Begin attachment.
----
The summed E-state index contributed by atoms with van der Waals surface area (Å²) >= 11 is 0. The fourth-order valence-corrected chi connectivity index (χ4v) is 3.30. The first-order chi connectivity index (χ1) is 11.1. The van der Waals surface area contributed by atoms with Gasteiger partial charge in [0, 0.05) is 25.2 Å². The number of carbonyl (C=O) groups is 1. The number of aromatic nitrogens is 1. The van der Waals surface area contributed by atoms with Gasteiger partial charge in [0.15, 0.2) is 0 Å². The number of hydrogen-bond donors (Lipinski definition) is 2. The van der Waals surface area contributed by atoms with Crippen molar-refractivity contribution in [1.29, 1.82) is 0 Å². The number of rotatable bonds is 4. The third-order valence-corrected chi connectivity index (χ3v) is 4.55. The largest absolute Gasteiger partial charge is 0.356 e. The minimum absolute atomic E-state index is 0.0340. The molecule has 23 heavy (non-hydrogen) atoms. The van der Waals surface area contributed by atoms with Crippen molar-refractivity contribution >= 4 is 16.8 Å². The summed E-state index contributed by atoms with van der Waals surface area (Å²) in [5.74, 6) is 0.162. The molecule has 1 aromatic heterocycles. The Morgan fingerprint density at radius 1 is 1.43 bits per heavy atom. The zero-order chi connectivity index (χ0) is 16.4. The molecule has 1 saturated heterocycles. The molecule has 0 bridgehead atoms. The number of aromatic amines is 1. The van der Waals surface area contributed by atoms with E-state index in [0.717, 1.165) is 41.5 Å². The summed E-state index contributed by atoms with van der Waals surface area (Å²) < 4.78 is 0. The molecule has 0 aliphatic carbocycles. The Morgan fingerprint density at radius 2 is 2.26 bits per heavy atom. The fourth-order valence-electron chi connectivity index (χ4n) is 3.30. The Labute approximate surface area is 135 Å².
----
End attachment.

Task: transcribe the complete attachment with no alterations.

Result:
The summed E-state index contributed by atoms with van der Waals surface area (Å²) >= 11 is 0. The fourth-order valence-corrected chi connectivity index (χ4v) is 3.30. The first-order chi connectivity index (χ1) is 11.1. The van der Waals surface area contributed by atoms with Gasteiger partial charge in [0, 0.05) is 25.2 Å². The number of carbonyl (C=O) groups is 1. The number of aromatic nitrogens is 1. The van der Waals surface area contributed by atoms with Gasteiger partial charge in [0.15, 0.2) is 0 Å². The number of hydrogen-bond donors (Lipinski definition) is 2. The van der Waals surface area contributed by atoms with Crippen molar-refractivity contribution in [1.29, 1.82) is 0 Å². The number of rotatable bonds is 4. The third-order valence-corrected chi connectivity index (χ3v) is 4.55. The largest absolute Gasteiger partial charge is 0.356 e. The minimum absolute atomic E-state index is 0.0340. The molecule has 23 heavy (non-hydrogen) atoms. The van der Waals surface area contributed by atoms with Crippen molar-refractivity contribution >= 4 is 16.8 Å². The summed E-state index contributed by atoms with van der Waals surface area (Å²) in [5.74, 6) is 0.162. The molecule has 1 aromatic heterocycles. The Morgan fingerprint density at radius 1 is 1.43 bits per heavy atom. The zero-order chi connectivity index (χ0) is 16.4. The molecule has 1 saturated heterocycles. The molecule has 0 bridgehead atoms. The number of aromatic amines is 1. The van der Waals surface area contributed by atoms with E-state index in [0.717, 1.165) is 41.5 Å². The summed E-state index contributed by atoms with van der Waals surface area (Å²) < 4.78 is 0. The molecule has 0 aliphatic carbocycles. The Morgan fingerprint density at radius 2 is 2.26 bits per heavy atom. The fourth-order valence-electron chi connectivity index (χ4n) is 3.30. The Labute approximate surface area is 135 Å².